Anelok: tactile switches (1/2)

Werner Almesberger werner at almesberger.net
Fri Oct 23 08:36:39 UTC 2015


Since everybody agrees that the slider was the wrong approach, I
now made a first try with good old mechanical switches. For this,
I replaced the sub-PCB of one of my 2014 devices with one that
has three switches instead of the capacitive slider.

Now, there is one little problem: I only have two signals (CAP_A
and CAP_B) but three buttons. This is how I solved it:

http://downloads.qi-hardware.com/people/werner/anelok/tmp/tact-3in2.pdf

On the left, we have the usual configuration with a pull-up
pulling the line up and the switches closing to ground. Current
flows with the respective switch closed are shown in pink.

To read the middle switch, I change the GPIO configuration such
that one channel becomes ground as well. The other then reads the
middle switch.

This is nice and simple. However, it has two limitations:

- if more than one switch is closed, CAP_A and CAP_B will read
  low, so we cannot distinguish, say, Top + Bottom from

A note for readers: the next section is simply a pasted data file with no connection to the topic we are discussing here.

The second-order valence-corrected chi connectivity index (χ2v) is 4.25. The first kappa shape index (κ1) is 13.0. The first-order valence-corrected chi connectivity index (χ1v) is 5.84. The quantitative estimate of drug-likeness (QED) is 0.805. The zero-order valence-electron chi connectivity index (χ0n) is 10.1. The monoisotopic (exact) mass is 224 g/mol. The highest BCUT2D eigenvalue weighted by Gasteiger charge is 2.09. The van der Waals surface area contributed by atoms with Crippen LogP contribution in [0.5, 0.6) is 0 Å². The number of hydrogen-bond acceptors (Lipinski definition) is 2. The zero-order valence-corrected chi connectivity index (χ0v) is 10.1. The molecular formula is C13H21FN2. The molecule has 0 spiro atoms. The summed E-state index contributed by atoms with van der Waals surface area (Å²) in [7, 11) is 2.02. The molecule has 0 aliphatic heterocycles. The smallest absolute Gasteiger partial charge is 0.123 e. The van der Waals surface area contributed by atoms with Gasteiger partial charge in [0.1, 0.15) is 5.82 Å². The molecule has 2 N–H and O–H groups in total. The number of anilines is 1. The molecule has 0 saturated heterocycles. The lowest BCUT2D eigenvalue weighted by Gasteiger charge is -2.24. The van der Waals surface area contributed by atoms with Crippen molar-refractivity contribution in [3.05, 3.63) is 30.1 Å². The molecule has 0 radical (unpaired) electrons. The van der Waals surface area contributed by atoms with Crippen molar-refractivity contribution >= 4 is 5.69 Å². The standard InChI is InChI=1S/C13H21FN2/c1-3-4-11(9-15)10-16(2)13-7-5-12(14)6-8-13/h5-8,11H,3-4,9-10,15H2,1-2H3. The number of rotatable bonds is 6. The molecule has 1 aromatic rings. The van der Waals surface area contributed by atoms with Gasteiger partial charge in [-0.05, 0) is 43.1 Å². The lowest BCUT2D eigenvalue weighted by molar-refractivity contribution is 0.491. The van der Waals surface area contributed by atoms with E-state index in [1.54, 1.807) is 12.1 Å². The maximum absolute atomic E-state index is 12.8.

Top + Middle.

- in either configuration, one switch will not produce a change
  when operated. This means that the MCU has to periodically poll
  the switches, changing between configurations.

Since Anelok is only interested in the middle switch for waking up
from standby, we can still avoid polling in standby, making this
solution more power-efficient than the capacitive slider. I haven't
implemented that yet, though.


The design files for the new sub-board are here:

https://gitlab.com/anelok/anelok/tree/master/hw/subsw

And this is what it looks like:

http://downloads.qi-hardware.com/people/werner/anelok/tmp/subsw-top.jpg
http://downloads.qi-hardware.com/people/werner/anelok/tmp/subsw-bottom.jpg

I used switches from the E-Switch TL3315 series, which are not too
expensive (each USD 0.125 @ 1000), have 2nd and 3rd sources (i.e.,
Panasonic EVQPQ series and C&K PTS 530 series), and are easy to
solder.

One could also use bare domes and save a few cents, but these are
not easily sourced as individual parts and may be more difficult to
solder (I have a few but never used them).

- Werner



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